As of August 31 we have been without a lease at our studio. The limited liability corporation that runs the place wants us to move into new studios that are still being constructed on another street at about an 80 percent markup over our current rates (On top of last year's 40% increase). In the meantime, they've "allowed" us to continue staying and paying for our current space. However, we learned today, that as a strong arm tactic, they've decided not to cash our previous month's checks. How did we find out about this? Well, this month's bill showed two month's rent due as well as late payment charges! How despicable are they, while showing us the unfinished new spaces a week ago, do not even tell us that this is what they are doing. In fact, she first called it a miscommunication, to which I replied, no this is discommunication! Then she proceeded to blame me for not checking my bank statements to see that the check had not been deposited. Ahh, how do you woo your tenants!
To make matters worse, we have been having difficulty at our apartment but I am advised not to speak of it. Let's just say it is bad enough to make living there unpleasant and no longer a home. This weekend we are traveling north to look into some alternatives, and as risky as they might be I think we may be at our limits in NYC. I didn't think I could ever say that. I hate feeling this way, but NYC has a way of making one feel like they belong to a Feudal lord.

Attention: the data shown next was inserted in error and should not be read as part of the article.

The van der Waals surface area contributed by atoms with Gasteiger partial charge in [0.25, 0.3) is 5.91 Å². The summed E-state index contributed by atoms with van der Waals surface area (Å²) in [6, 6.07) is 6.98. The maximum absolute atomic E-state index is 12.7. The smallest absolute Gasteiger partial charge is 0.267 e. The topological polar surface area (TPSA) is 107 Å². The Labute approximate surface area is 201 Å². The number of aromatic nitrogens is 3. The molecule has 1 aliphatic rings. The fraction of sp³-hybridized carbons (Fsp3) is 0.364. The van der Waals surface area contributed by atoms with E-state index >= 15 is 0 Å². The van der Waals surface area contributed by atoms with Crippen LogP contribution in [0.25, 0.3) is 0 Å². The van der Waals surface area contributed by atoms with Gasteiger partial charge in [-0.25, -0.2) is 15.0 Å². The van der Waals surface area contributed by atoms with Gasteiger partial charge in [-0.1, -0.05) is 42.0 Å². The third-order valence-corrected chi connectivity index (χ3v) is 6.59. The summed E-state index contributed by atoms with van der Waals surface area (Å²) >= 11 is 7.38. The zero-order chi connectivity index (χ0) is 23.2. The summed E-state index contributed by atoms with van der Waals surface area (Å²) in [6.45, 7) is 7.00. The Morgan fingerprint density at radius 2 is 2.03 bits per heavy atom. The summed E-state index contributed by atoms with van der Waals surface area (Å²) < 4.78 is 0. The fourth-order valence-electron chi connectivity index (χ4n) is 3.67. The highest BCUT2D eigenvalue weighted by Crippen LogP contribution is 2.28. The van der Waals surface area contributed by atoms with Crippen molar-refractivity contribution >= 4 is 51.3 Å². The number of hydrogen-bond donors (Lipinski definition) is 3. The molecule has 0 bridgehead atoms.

Two weeks ago, a Sunday, as I sat in our van, I became suddenly aware that all our friends on the block own their own homes and are largely retired. They are now selling these homes, little wooden rowhouses, for a million dollars. The people who are buying have young children and an elephantine down payment. Many people in the neighborhood think I own our building because I garden there. Yes, we've put roots down, and that took years, but the earth we've attached to appears to be eroding right from under us.